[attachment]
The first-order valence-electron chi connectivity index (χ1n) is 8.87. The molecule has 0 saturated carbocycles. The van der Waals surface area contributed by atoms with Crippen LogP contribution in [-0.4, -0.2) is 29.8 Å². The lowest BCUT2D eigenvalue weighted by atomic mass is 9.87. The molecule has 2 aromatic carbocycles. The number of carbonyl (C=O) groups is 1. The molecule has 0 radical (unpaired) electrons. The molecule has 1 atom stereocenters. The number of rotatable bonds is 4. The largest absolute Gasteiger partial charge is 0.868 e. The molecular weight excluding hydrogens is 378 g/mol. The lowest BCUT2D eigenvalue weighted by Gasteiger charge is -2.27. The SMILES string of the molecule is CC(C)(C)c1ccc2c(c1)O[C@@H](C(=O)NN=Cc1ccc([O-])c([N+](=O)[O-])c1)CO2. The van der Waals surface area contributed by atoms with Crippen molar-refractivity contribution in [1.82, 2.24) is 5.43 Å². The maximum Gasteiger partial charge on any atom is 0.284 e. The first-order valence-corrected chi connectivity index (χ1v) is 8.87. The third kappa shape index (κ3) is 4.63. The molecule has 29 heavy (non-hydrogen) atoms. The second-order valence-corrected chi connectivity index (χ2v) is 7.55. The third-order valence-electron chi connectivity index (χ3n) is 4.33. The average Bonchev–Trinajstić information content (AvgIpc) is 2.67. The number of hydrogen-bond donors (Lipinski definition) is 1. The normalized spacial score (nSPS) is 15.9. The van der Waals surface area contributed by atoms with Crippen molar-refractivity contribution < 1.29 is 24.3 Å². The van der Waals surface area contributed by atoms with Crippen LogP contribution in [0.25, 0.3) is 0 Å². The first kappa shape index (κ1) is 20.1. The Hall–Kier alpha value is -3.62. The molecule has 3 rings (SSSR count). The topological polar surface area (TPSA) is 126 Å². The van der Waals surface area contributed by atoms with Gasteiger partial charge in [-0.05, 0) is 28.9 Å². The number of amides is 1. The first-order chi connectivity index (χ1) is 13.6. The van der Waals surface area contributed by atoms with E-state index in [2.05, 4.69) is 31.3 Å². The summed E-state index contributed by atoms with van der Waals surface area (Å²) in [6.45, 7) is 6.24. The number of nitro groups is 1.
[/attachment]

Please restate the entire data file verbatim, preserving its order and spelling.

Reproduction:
The first-order valence-electron chi connectivity index (χ1n) is 8.87. The molecule has 0 saturated carbocycles. The van der Waals surface area contributed by atoms with Crippen LogP contribution in [-0.4, -0.2) is 29.8 Å². The lowest BCUT2D eigenvalue weighted by atomic mass is 9.87. The molecule has 2 aromatic carbocycles. The number of carbonyl (C=O) groups is 1. The molecule has 0 radical (unpaired) electrons. The molecule has 1 atom stereocenters. The number of rotatable bonds is 4. The largest absolute Gasteiger partial charge is 0.868 e. The molecular weight excluding hydrogens is 378 g/mol. The lowest BCUT2D eigenvalue weighted by Gasteiger charge is -2.27. The SMILES string of the molecule is CC(C)(C)c1ccc2c(c1)O[C@@H](C(=O)NN=Cc1ccc([O-])c([N+](=O)[O-])c1)CO2. The van der Waals surface area contributed by atoms with Crippen molar-refractivity contribution in [1.82, 2.24) is 5.43 Å². The maximum Gasteiger partial charge on any atom is 0.284 e. The first-order valence-corrected chi connectivity index (χ1v) is 8.87. The third kappa shape index (κ3) is 4.63. The molecule has 29 heavy (non-hydrogen) atoms. The second-order valence-corrected chi connectivity index (χ2v) is 7.55. The third-order valence-electron chi connectivity index (χ3n) is 4.33. The average Bonchev–Trinajstić information content (AvgIpc) is 2.67. The number of hydrogen-bond donors (Lipinski definition) is 1. The normalized spacial score (nSPS) is 15.9. The van der Waals surface area contributed by atoms with Crippen molar-refractivity contribution < 1.29 is 24.3 Å². The van der Waals surface area contributed by atoms with Crippen LogP contribution in [0.25, 0.3) is 0 Å². The first kappa shape index (κ1) is 20.1. The Hall–Kier alpha value is -3.62. The molecule has 3 rings (SSSR count). The topological polar surface area (TPSA) is 126 Å². The van der Waals surface area contributed by atoms with Gasteiger partial charge in [-0.05, 0) is 28.9 Å². The number of amides is 1. The first-order chi connectivity index (χ1) is 13.6. The van der Waals surface area contributed by atoms with E-state index in [2.05, 4.69) is 31.3 Å². The summed E-state index contributed by atoms with van der Waals surface area (Å²) in [6.45, 7) is 6.24. The number of nitro groups is 1.